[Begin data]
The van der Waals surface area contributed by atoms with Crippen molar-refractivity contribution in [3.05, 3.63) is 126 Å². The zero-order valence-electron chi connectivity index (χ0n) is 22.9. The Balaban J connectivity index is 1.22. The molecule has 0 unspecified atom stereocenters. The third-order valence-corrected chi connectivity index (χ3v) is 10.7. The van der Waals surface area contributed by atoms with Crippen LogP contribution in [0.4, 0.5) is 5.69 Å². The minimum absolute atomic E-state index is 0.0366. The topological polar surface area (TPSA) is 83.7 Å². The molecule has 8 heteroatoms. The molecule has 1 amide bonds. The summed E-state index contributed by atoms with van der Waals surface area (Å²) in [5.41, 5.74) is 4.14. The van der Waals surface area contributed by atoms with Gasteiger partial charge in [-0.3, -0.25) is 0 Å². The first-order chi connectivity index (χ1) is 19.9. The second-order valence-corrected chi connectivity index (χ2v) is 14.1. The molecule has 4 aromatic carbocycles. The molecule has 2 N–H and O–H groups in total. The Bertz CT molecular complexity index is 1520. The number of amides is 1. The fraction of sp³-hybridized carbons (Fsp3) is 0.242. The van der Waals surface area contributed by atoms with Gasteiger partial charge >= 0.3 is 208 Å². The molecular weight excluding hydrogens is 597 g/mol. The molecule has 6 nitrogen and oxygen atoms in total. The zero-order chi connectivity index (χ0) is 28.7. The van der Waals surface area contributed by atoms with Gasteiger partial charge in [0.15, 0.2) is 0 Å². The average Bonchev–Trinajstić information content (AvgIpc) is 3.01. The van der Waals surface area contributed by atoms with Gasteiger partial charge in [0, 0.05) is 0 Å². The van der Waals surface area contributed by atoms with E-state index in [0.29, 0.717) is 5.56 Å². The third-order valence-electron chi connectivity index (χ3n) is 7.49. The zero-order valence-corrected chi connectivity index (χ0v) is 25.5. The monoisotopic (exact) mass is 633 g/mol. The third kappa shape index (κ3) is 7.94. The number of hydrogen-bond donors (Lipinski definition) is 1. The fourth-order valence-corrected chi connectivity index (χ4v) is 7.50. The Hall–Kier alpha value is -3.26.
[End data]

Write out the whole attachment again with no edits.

The van der Waals surface area contributed by atoms with Crippen molar-refractivity contribution in [3.05, 3.63) is 126 Å². The zero-order valence-electron chi connectivity index (χ0n) is 22.9. The Balaban J connectivity index is 1.22. The molecule has 0 unspecified atom stereocenters. The third-order valence-corrected chi connectivity index (χ3v) is 10.7. The van der Waals surface area contributed by atoms with Crippen LogP contribution in [0.4, 0.5) is 5.69 Å². The minimum absolute atomic E-state index is 0.0366. The topological polar surface area (TPSA) is 83.7 Å². The molecule has 8 heteroatoms. The molecule has 1 amide bonds. The summed E-state index contributed by atoms with van der Waals surface area (Å²) in [5.41, 5.74) is 4.14. The van der Waals surface area contributed by atoms with Gasteiger partial charge in [-0.3, -0.25) is 0 Å². The first-order chi connectivity index (χ1) is 19.9. The second-order valence-corrected chi connectivity index (χ2v) is 14.1. The molecule has 4 aromatic carbocycles. The molecule has 2 N–H and O–H groups in total. The Bertz CT molecular complexity index is 1520. The number of amides is 1. The fraction of sp³-hybridized carbons (Fsp3) is 0.242. The van der Waals surface area contributed by atoms with Gasteiger partial charge >= 0.3 is 208 Å². The molecular weight excluding hydrogens is 597 g/mol. The molecule has 6 nitrogen and oxygen atoms in total. The zero-order chi connectivity index (χ0) is 28.7. The van der Waals surface area contributed by atoms with Gasteiger partial charge in [0.15, 0.2) is 0 Å². The average Bonchev–Trinajstić information content (AvgIpc) is 3.01. The van der Waals surface area contributed by atoms with Gasteiger partial charge in [0, 0.05) is 0 Å². The van der Waals surface area contributed by atoms with E-state index in [0.29, 0.717) is 5.56 Å². The third-order valence-electron chi connectivity index (χ3n) is 7.49. The zero-order valence-corrected chi connectivity index (χ0v) is 25.5. The monoisotopic (exact) mass is 633 g/mol. The third kappa shape index (κ3) is 7.94. The number of hydrogen-bond donors (Lipinski definition) is 1. The fourth-order valence-corrected chi connectivity index (χ4v) is 7.50. The Hall–Kier alpha value is -3.26.